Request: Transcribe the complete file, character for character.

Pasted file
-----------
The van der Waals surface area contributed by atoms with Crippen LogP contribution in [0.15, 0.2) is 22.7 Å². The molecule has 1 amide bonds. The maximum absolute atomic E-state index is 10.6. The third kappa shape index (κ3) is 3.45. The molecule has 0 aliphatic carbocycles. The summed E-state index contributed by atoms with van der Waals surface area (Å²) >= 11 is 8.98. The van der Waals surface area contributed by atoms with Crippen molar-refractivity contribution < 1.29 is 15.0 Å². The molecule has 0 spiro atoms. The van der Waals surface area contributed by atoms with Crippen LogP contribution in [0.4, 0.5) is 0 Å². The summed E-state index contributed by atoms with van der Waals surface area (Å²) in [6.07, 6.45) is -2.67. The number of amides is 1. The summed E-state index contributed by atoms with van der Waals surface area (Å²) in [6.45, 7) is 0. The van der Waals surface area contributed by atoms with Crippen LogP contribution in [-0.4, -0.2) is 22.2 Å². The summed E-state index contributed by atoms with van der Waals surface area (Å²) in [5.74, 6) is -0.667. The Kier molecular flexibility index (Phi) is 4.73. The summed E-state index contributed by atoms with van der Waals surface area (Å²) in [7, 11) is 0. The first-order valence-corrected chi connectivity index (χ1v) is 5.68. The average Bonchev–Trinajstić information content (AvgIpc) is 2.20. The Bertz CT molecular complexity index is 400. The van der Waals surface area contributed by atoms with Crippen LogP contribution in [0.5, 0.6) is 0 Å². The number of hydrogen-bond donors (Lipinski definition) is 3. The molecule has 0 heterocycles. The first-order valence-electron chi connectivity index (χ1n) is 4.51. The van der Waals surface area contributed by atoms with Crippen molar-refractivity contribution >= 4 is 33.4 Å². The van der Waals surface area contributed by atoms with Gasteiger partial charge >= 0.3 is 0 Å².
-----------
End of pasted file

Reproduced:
The van der Waals surface area contributed by atoms with Crippen LogP contribution in [0.15, 0.2) is 22.7 Å². The molecule has 1 amide bonds. The maximum absolute atomic E-state index is 10.6. The third kappa shape index (κ3) is 3.45. The molecule has 0 aliphatic carbocycles. The summed E-state index contributed by atoms with van der Waals surface area (Å²) >= 11 is 8.98. The van der Waals surface area contributed by atoms with Crippen molar-refractivity contribution < 1.29 is 15.0 Å². The molecule has 0 spiro atoms. The van der Waals surface area contributed by atoms with Crippen LogP contribution in [0.4, 0.5) is 0 Å². The summed E-state index contributed by atoms with van der Waals surface area (Å²) in [6.07, 6.45) is -2.67. The number of amides is 1. The summed E-state index contributed by atoms with van der Waals surface area (Å²) in [6.45, 7) is 0. The van der Waals surface area contributed by atoms with Crippen LogP contribution in [-0.4, -0.2) is 22.2 Å². The summed E-state index contributed by atoms with van der Waals surface area (Å²) in [5.74, 6) is -0.667. The Kier molecular flexibility index (Phi) is 4.73. The summed E-state index contributed by atoms with van der Waals surface area (Å²) in [7, 11) is 0. The first-order valence-corrected chi connectivity index (χ1v) is 5.68. The average Bonchev–Trinajstić information content (AvgIpc) is 2.20. The Bertz CT molecular complexity index is 400. The van der Waals surface area contributed by atoms with Crippen LogP contribution in [0.5, 0.6) is 0 Å². The number of hydrogen-bond donors (Lipinski definition) is 3. The molecule has 0 heterocycles. The first-order valence-electron chi connectivity index (χ1n) is 4.51. The van der Waals surface area contributed by atoms with Crippen molar-refractivity contribution >= 4 is 33.4 Å². The van der Waals surface area contributed by atoms with Gasteiger partial charge >= 0.3 is 0 Å².